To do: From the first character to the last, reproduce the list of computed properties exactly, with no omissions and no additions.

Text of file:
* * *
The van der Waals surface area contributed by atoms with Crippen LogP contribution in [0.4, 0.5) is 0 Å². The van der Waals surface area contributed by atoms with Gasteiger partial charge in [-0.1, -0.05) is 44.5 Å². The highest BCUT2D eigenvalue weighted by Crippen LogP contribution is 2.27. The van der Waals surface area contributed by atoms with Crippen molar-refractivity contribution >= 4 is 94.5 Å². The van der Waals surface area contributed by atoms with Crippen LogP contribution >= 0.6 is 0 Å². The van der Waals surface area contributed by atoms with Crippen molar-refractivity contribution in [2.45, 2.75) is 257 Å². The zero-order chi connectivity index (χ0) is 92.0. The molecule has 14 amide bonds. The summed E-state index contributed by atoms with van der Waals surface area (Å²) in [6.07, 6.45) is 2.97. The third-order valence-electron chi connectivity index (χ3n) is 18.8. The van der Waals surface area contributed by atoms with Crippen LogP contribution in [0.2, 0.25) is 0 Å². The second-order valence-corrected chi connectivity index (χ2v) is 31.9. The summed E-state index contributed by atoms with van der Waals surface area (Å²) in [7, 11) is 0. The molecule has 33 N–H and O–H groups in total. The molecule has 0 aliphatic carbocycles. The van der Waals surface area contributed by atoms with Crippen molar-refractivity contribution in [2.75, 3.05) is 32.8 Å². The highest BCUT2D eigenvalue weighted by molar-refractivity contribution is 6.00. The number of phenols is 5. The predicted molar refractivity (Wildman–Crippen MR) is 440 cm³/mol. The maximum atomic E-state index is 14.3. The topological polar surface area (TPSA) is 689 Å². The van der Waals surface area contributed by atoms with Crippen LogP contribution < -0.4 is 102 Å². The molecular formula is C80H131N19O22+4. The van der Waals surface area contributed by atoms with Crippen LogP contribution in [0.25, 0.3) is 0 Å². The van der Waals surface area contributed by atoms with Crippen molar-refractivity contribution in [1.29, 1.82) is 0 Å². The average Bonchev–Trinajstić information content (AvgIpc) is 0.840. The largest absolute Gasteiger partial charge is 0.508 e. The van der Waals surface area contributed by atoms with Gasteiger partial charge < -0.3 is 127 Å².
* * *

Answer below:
The van der Waals surface area contributed by atoms with Crippen LogP contribution in [0.4, 0.5) is 0 Å². The van der Waals surface area contributed by atoms with Gasteiger partial charge in [-0.1, -0.05) is 44.5 Å². The highest BCUT2D eigenvalue weighted by Crippen LogP contribution is 2.27. The van der Waals surface area contributed by atoms with Crippen molar-refractivity contribution >= 4 is 94.5 Å². The van der Waals surface area contributed by atoms with Crippen LogP contribution >= 0.6 is 0 Å². The van der Waals surface area contributed by atoms with Crippen molar-refractivity contribution in [2.45, 2.75) is 257 Å². The zero-order chi connectivity index (χ0) is 92.0. The molecule has 14 amide bonds. The summed E-state index contributed by atoms with van der Waals surface area (Å²) in [6.07, 6.45) is 2.97. The third-order valence-electron chi connectivity index (χ3n) is 18.8. The van der Waals surface area contributed by atoms with Crippen LogP contribution in [0.2, 0.25) is 0 Å². The second-order valence-corrected chi connectivity index (χ2v) is 31.9. The summed E-state index contributed by atoms with van der Waals surface area (Å²) in [7, 11) is 0. The molecule has 33 N–H and O–H groups in total. The molecule has 0 aliphatic carbocycles. The van der Waals surface area contributed by atoms with Crippen molar-refractivity contribution in [2.75, 3.05) is 32.8 Å². The highest BCUT2D eigenvalue weighted by molar-refractivity contribution is 6.00. The number of phenols is 5. The predicted molar refractivity (Wildman–Crippen MR) is 440 cm³/mol. The maximum atomic E-state index is 14.3. The topological polar surface area (TPSA) is 689 Å². The van der Waals surface area contributed by atoms with Crippen LogP contribution < -0.4 is 102 Å². The molecular formula is C80H131N19O22+4. The van der Waals surface area contributed by atoms with Crippen LogP contribution in [0.25, 0.3) is 0 Å². The van der Waals surface area contributed by atoms with Crippen molar-refractivity contribution in [1.29, 1.82) is 0 Å². The average Bonchev–Trinajstić information content (AvgIpc) is 0.840. The largest absolute Gasteiger partial charge is 0.508 e. The van der Waals surface area contributed by atoms with Gasteiger partial charge < -0.3 is 127 Å².